Casting is a tough job; [Naked Attraction is] considered a hard casting job in the U.K. But we have a brilliant team, and they always managed to find great people. Everyone thinks everyone coming on is a naturist or massive extrovert who just runs around naked. Some of the people are quite shy. It’s just about finding people who have enough body confidence to come on the show.
I’ve read that contestants have to get naked during their audition, which makes sense. But as you’re not just trying to cast attractive people, what is it you’re looking for when they take off their clothes?
Being naked on national TV is a huge deal for people. The point of getting naked during the audition is if you can’t do it in front of a couple production people, you’re going to have a really hard time on the actual show. Also, part of it is for people to be able to describe their own bodies and what they like and dislike about themselves. Also, for us to get a sense of their energy and if they can make jokes. So if they’re too reticent, they’re not right.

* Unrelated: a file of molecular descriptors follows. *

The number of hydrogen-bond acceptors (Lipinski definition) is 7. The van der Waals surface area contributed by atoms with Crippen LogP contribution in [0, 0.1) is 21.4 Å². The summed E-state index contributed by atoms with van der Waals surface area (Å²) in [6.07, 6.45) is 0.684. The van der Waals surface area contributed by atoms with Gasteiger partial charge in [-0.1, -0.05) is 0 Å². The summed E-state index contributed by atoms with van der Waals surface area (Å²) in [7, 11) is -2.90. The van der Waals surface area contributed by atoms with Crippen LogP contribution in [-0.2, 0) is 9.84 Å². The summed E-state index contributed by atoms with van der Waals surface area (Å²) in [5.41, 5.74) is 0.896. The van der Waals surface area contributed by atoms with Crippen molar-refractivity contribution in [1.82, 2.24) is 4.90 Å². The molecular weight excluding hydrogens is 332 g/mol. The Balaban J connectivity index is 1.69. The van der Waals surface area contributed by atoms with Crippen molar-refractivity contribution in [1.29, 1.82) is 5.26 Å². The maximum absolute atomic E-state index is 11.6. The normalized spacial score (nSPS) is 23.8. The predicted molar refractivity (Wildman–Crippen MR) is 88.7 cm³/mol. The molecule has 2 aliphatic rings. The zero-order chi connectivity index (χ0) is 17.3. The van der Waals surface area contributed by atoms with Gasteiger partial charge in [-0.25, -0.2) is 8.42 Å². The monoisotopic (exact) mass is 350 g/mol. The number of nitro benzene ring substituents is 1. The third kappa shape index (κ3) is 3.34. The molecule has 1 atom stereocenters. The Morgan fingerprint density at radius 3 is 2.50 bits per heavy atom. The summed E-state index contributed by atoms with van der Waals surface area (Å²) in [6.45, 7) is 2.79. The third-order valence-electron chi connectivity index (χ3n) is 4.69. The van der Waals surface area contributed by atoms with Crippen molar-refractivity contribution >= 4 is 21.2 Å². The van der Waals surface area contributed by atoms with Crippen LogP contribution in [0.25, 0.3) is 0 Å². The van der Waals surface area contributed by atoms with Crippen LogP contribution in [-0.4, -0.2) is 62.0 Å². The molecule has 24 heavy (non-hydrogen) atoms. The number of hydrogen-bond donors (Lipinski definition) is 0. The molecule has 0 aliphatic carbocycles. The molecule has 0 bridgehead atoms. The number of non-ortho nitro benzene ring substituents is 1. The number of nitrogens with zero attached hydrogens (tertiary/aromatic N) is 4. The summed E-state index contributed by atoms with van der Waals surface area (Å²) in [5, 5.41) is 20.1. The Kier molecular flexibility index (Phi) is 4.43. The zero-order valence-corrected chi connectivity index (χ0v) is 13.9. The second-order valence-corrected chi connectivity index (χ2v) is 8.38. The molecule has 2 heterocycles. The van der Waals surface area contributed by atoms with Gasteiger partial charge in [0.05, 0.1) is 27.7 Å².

How long do contestants have to stand naked in the pods onstage during filming?
We try and move relatively quickly. They’re certainly not in those pods for hours on end.
I’ve read it’s pretty cold on the stage. What’s the temperature and why is it kept that way?
Any TV studio is generally air-conditioned. If all [the contestants] said the studio is freezing, we will probably make it a bit warmer. There’s this urban myth that the men don’t want it too cold because they don’t want their genitals to appear small. We don’t crank up the heat when there’s six naked guys or anything.
Speaking of, do guys ever try anything to make themselves appear, you know, bigger?
When the screens are down before we start, it’s hard to know what they’re doing. A few of them pull in their stomach.
Is there a specific worry that’s common to female contestants?
No. We try to create a party atmosphere [backstage]. We put on some music. The Picker hasn’t seen them, obviously, but the others have bonded a bit and they’ll make comments [to each other] like, “Wow yours are huge compared to mine,” or whatever.
How often do contestants back out at the last minute?